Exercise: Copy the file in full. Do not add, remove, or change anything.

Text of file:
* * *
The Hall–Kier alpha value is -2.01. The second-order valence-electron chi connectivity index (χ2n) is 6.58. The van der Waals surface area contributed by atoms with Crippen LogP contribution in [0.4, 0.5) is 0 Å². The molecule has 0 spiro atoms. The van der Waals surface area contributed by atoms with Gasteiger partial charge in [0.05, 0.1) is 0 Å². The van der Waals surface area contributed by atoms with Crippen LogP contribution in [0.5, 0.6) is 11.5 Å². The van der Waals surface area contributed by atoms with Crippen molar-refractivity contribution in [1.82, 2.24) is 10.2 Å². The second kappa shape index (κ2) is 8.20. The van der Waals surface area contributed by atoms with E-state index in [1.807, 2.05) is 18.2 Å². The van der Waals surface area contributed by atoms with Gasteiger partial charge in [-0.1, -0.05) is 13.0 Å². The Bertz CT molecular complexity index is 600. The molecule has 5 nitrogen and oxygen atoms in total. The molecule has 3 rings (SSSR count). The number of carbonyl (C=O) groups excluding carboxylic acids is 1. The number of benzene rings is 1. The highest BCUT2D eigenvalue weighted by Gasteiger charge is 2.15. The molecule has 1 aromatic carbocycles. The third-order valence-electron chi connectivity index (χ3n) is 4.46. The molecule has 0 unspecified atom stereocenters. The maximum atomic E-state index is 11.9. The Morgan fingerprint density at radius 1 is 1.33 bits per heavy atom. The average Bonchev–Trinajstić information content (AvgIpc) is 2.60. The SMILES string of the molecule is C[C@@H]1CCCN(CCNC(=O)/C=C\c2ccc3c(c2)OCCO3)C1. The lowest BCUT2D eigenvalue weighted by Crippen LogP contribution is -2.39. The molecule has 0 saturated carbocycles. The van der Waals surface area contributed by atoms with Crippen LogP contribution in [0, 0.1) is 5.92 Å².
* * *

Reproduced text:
The Hall–Kier alpha value is -2.01. The second-order valence-electron chi connectivity index (χ2n) is 6.58. The van der Waals surface area contributed by atoms with Crippen LogP contribution in [0.4, 0.5) is 0 Å². The molecule has 0 spiro atoms. The van der Waals surface area contributed by atoms with Gasteiger partial charge in [0.05, 0.1) is 0 Å². The van der Waals surface area contributed by atoms with Crippen LogP contribution in [0.5, 0.6) is 11.5 Å². The van der Waals surface area contributed by atoms with Crippen molar-refractivity contribution in [1.82, 2.24) is 10.2 Å². The second kappa shape index (κ2) is 8.20. The van der Waals surface area contributed by atoms with E-state index in [1.807, 2.05) is 18.2 Å². The van der Waals surface area contributed by atoms with Gasteiger partial charge in [-0.1, -0.05) is 13.0 Å². The Bertz CT molecular complexity index is 600. The molecule has 5 nitrogen and oxygen atoms in total. The molecule has 3 rings (SSSR count). The number of carbonyl (C=O) groups excluding carboxylic acids is 1. The number of benzene rings is 1. The highest BCUT2D eigenvalue weighted by Gasteiger charge is 2.15. The molecule has 1 aromatic carbocycles. The third-order valence-electron chi connectivity index (χ3n) is 4.46. The molecule has 0 unspecified atom stereocenters. The maximum atomic E-state index is 11.9. The Morgan fingerprint density at radius 1 is 1.33 bits per heavy atom. The average Bonchev–Trinajstić information content (AvgIpc) is 2.60. The SMILES string of the molecule is C[C@@H]1CCCN(CCNC(=O)/C=C\c2ccc3c(c2)OCCO3)C1. The lowest BCUT2D eigenvalue weighted by Crippen LogP contribution is -2.39. The molecule has 0 saturated carbocycles. The van der Waals surface area contributed by atoms with Crippen LogP contribution in [0, 0.1) is 5.92 Å².